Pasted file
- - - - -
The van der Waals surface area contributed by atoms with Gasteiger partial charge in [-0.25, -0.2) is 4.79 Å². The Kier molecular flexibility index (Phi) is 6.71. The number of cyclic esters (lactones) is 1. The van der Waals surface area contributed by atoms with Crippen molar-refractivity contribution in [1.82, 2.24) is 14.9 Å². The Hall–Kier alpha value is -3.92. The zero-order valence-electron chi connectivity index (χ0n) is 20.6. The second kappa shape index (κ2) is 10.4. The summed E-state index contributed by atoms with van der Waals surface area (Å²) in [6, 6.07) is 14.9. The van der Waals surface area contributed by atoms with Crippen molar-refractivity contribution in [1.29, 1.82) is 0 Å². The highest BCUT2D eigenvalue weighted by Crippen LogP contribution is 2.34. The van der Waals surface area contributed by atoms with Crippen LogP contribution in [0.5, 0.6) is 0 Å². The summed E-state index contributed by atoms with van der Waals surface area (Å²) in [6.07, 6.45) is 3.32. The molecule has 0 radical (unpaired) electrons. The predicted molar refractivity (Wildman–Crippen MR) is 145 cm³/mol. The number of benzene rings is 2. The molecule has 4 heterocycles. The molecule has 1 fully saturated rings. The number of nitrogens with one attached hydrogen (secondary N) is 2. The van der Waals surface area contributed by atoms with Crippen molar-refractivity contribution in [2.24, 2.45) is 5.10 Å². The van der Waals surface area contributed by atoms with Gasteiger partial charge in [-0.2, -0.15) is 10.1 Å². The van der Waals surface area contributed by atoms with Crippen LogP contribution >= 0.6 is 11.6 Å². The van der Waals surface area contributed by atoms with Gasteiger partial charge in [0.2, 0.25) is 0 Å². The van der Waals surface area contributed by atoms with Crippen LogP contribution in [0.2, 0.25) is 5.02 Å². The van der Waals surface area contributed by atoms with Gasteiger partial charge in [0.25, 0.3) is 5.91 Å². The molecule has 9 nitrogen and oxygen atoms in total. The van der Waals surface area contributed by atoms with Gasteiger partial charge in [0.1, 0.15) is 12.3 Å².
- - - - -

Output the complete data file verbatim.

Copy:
The van der Waals surface area contributed by atoms with Gasteiger partial charge in [-0.25, -0.2) is 4.79 Å². The Kier molecular flexibility index (Phi) is 6.71. The number of cyclic esters (lactones) is 1. The van der Waals surface area contributed by atoms with Crippen molar-refractivity contribution in [1.82, 2.24) is 14.9 Å². The Hall–Kier alpha value is -3.92. The zero-order valence-electron chi connectivity index (χ0n) is 20.6. The second kappa shape index (κ2) is 10.4. The summed E-state index contributed by atoms with van der Waals surface area (Å²) in [6, 6.07) is 14.9. The van der Waals surface area contributed by atoms with Crippen molar-refractivity contribution in [1.29, 1.82) is 0 Å². The highest BCUT2D eigenvalue weighted by Crippen LogP contribution is 2.34. The van der Waals surface area contributed by atoms with Crippen LogP contribution in [0.5, 0.6) is 0 Å². The summed E-state index contributed by atoms with van der Waals surface area (Å²) in [6.07, 6.45) is 3.32. The molecule has 0 radical (unpaired) electrons. The predicted molar refractivity (Wildman–Crippen MR) is 145 cm³/mol. The number of benzene rings is 2. The molecule has 4 heterocycles. The molecule has 1 fully saturated rings. The number of nitrogens with one attached hydrogen (secondary N) is 2. The van der Waals surface area contributed by atoms with Crippen molar-refractivity contribution in [2.24, 2.45) is 5.10 Å². The van der Waals surface area contributed by atoms with Gasteiger partial charge in [-0.2, -0.15) is 10.1 Å². The van der Waals surface area contributed by atoms with Crippen LogP contribution >= 0.6 is 11.6 Å². The van der Waals surface area contributed by atoms with Gasteiger partial charge in [0.2, 0.25) is 0 Å². The van der Waals surface area contributed by atoms with Crippen LogP contribution in [0.2, 0.25) is 5.02 Å². The van der Waals surface area contributed by atoms with Gasteiger partial charge in [0.25, 0.3) is 5.91 Å². The molecule has 9 nitrogen and oxygen atoms in total. The van der Waals surface area contributed by atoms with Gasteiger partial charge in [0.1, 0.15) is 12.3 Å².